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4 March 2013 | Category: Stories | Author: Clare

Helicopters have to be the spoiled child of aviation.

They are treated with extraneous courtesy; they are dutifully warmed up, cooled down, and tucked it.

I even know a pilot who gently caresses the undercarriage of his helicopter before flight.

Though clearly nothing to do with the cabin, or building, this has become a time consuming part of our lives, and warrants some form of commentary.

The girls for their part seem indifferent to helicopters, though that might change if I ever try to cajole them into one.

River seems as aware of them as she would an oversized dragonfly, and Breagha in her way, waltzes around them as if to prove their whining blades, and high rpms are of no concern to her.

Presumably the care that is taken with these glass bubbles revolves around the prohibitive cost of sitting in, learning to fly, damaging, or in any other way interacting with them.

Not to mention the extreme physical cost associated with falling out of the sky in one.

Work necessitates that I assist in the transportation of people, gear and supplies in helicopters.

This is presumably like being introduced to a celebrity, and being told you will work together.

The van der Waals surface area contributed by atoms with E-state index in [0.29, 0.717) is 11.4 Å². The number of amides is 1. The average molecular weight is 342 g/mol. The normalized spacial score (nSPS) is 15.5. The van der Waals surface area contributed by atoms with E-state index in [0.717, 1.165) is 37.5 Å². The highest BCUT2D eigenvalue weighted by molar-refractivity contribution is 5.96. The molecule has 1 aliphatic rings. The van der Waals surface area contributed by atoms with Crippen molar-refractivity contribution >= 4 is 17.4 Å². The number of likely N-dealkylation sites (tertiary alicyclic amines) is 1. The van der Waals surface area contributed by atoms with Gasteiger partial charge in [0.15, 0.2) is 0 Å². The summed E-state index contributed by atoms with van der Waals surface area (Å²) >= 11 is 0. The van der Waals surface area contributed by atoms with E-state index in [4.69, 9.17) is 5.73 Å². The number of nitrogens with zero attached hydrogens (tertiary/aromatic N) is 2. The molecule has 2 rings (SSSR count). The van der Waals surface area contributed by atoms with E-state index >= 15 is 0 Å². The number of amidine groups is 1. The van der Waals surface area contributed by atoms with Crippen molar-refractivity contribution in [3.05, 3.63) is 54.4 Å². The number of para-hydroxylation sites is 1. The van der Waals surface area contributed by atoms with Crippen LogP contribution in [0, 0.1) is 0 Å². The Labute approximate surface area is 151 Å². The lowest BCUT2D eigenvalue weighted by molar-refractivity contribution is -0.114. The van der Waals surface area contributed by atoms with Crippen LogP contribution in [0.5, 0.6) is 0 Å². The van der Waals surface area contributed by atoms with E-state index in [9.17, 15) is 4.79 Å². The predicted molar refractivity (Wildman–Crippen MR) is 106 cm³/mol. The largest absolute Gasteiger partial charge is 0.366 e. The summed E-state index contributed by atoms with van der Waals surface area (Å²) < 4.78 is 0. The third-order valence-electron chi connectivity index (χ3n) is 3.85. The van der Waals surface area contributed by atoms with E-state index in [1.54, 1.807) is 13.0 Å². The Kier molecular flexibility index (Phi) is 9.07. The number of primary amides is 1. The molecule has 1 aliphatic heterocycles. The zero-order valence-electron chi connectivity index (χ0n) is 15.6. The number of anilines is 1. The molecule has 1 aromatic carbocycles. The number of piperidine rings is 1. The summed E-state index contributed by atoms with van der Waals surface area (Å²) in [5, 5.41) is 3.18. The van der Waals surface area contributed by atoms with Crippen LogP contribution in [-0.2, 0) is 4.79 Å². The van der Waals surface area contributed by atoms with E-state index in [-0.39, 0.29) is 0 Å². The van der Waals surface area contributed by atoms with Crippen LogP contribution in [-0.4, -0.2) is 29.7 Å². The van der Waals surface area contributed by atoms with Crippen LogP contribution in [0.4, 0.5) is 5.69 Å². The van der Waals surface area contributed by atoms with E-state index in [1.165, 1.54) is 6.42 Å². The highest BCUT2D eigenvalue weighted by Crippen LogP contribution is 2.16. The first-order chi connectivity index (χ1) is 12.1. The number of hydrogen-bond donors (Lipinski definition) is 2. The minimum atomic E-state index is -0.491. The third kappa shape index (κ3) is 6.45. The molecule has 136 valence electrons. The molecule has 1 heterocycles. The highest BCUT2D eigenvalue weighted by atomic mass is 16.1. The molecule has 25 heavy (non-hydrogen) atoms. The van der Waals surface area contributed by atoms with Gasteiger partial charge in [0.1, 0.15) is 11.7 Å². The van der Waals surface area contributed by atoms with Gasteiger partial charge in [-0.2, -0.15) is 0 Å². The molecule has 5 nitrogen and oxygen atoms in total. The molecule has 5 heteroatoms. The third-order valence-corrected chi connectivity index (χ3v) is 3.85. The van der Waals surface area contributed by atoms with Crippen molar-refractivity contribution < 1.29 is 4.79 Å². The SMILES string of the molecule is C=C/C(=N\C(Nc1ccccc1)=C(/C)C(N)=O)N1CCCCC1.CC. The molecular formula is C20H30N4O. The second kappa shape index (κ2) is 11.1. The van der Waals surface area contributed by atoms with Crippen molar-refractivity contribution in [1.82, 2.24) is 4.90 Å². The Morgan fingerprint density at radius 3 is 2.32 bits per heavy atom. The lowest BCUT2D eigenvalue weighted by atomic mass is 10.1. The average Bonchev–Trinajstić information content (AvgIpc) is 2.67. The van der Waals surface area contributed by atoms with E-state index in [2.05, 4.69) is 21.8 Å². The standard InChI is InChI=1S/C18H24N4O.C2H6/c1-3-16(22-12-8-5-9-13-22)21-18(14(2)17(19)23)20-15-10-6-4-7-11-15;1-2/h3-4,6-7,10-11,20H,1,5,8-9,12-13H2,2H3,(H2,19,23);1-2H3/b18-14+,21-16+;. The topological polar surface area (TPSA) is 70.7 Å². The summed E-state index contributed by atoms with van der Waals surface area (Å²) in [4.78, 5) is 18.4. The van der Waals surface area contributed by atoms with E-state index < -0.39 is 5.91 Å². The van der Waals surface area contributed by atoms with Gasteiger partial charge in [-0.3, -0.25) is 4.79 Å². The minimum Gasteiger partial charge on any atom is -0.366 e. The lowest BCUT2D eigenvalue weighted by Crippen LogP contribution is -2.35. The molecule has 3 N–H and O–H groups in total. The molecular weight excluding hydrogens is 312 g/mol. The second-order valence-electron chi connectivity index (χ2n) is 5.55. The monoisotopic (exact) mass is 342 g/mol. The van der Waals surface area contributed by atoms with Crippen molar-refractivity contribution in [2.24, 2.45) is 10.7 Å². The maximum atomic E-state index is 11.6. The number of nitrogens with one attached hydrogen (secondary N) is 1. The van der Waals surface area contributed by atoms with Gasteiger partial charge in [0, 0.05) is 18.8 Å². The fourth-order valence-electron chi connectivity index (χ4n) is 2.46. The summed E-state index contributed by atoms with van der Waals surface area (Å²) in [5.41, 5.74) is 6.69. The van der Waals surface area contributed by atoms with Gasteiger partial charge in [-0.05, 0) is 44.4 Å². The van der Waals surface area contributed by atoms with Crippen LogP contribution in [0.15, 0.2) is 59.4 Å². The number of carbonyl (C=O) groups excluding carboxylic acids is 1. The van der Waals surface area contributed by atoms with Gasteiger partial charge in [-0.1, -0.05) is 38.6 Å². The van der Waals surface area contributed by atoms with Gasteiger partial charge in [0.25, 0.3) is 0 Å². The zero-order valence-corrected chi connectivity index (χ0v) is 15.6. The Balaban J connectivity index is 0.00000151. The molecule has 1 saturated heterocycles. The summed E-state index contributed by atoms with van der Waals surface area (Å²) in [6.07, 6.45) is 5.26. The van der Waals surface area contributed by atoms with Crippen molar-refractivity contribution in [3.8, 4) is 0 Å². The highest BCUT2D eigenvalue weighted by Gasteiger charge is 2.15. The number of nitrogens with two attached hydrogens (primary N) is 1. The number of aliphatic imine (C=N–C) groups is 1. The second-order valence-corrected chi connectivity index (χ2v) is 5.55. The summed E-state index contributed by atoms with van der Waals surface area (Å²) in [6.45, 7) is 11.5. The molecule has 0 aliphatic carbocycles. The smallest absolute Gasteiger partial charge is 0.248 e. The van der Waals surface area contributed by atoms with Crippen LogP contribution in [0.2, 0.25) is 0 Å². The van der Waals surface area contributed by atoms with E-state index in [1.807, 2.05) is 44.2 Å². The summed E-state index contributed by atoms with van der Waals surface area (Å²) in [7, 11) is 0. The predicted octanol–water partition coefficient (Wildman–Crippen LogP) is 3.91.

The glamour and intrigue of it all is fascinating at first.

But the aesthetic appeal quickly wears off in the face of the demanding, uncompromising, ungrateful mannerisms of these sophisticated machines.

They render you nearly deaf if you are inconsiderate enough to forget your pelters.

They inadverntantly embed an intense need to hustle into your very soul; which is as much a moral obligation, as an articulated requirement, given your understanding that you would have to re-mortgage your home to take a ride in one of these things.

They are quietly indifferent to the stench of jet fuel that lingers on your hair and clothes, no matter how much you try to scrub the dragonfly excrement from your person.

All of which contributes to a barely controlled irritation as the pilot waves you back one more time to strap down the basket, re-shut the door, figure out what imperceptible offense has illicited the rude instrument panel light indicating your continued inadequacy around this aerial gymnast.


Demanding, uncompromising, unfathomable, but cool.

And therein lies the crux.

No matter how much they piss you off, irritate you, send you on your arse with rotor wash, or blind you with exhaust as you pack a tail boom, they are inevitably the vehicle of choice for the mountains.

They facilitate transit into areas that would otherwise be impenetrable, or require 3 weeks of work to explore.

They make possible in minutes, what would take people days.

And let's be honest; they are a marvel of physics and engineering.

I have no idea if there is some truth to Leonardo De Vinci drafting some of the earliest recognisable plans for the helicopter.

But you have to hand it to a guy who lived pre-aviation (or any form of recognisably advanced science).

It was a bloody good idea.

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